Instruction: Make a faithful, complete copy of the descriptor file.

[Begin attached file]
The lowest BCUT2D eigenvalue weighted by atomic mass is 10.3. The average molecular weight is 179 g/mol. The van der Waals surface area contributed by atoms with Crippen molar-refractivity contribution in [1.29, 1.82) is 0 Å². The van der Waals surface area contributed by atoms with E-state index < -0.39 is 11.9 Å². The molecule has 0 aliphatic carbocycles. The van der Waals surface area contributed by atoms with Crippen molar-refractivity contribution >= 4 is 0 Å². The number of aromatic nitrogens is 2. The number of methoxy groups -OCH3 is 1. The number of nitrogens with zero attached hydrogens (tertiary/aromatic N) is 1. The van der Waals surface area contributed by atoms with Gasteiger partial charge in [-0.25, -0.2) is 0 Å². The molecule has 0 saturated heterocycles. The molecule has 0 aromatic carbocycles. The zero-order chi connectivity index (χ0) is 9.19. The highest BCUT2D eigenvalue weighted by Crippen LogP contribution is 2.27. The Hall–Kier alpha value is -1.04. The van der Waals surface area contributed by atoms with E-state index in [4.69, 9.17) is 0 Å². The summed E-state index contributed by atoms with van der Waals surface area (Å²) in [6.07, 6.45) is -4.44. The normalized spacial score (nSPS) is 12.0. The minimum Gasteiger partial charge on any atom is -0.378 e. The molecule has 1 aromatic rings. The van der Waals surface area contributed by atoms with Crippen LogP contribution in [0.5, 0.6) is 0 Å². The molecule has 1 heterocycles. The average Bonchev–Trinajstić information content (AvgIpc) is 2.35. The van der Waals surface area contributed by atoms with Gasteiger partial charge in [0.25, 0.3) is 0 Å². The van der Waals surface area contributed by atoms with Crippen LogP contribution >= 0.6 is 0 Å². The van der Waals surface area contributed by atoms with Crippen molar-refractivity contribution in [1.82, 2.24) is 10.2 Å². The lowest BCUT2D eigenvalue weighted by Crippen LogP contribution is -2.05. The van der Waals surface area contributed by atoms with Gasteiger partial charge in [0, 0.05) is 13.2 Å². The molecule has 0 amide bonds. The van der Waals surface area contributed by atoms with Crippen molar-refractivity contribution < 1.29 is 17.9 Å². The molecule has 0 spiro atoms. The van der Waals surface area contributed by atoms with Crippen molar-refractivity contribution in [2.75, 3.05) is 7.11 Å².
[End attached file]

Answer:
The lowest BCUT2D eigenvalue weighted by atomic mass is 10.3. The average molecular weight is 179 g/mol. The van der Waals surface area contributed by atoms with Crippen molar-refractivity contribution in [1.29, 1.82) is 0 Å². The van der Waals surface area contributed by atoms with E-state index < -0.39 is 11.9 Å². The molecule has 0 aliphatic carbocycles. The van der Waals surface area contributed by atoms with Crippen molar-refractivity contribution >= 4 is 0 Å². The number of aromatic nitrogens is 2. The number of methoxy groups -OCH3 is 1. The number of nitrogens with zero attached hydrogens (tertiary/aromatic N) is 1. The van der Waals surface area contributed by atoms with Gasteiger partial charge in [-0.25, -0.2) is 0 Å². The molecule has 0 saturated heterocycles. The molecule has 0 aromatic carbocycles. The zero-order chi connectivity index (χ0) is 9.19. The highest BCUT2D eigenvalue weighted by Crippen LogP contribution is 2.27. The Hall–Kier alpha value is -1.04. The van der Waals surface area contributed by atoms with E-state index in [4.69, 9.17) is 0 Å². The summed E-state index contributed by atoms with van der Waals surface area (Å²) in [6.07, 6.45) is -4.44. The normalized spacial score (nSPS) is 12.0. The minimum Gasteiger partial charge on any atom is -0.378 e. The molecule has 1 aromatic rings. The van der Waals surface area contributed by atoms with Crippen LogP contribution in [0.5, 0.6) is 0 Å². The molecule has 1 heterocycles. The average Bonchev–Trinajstić information content (AvgIpc) is 2.35. The van der Waals surface area contributed by atoms with Gasteiger partial charge in [0.25, 0.3) is 0 Å². The van der Waals surface area contributed by atoms with Crippen LogP contribution >= 0.6 is 0 Å². The van der Waals surface area contributed by atoms with Crippen molar-refractivity contribution in [1.82, 2.24) is 10.2 Å². The lowest BCUT2D eigenvalue weighted by Crippen LogP contribution is -2.05. The van der Waals surface area contributed by atoms with Gasteiger partial charge in [0, 0.05) is 13.2 Å². The molecule has 0 amide bonds. The van der Waals surface area contributed by atoms with Crippen molar-refractivity contribution < 1.29 is 17.9 Å². The molecule has 0 spiro atoms. The van der Waals surface area contributed by atoms with Crippen molar-refractivity contribution in [2.75, 3.05) is 7.11 Å².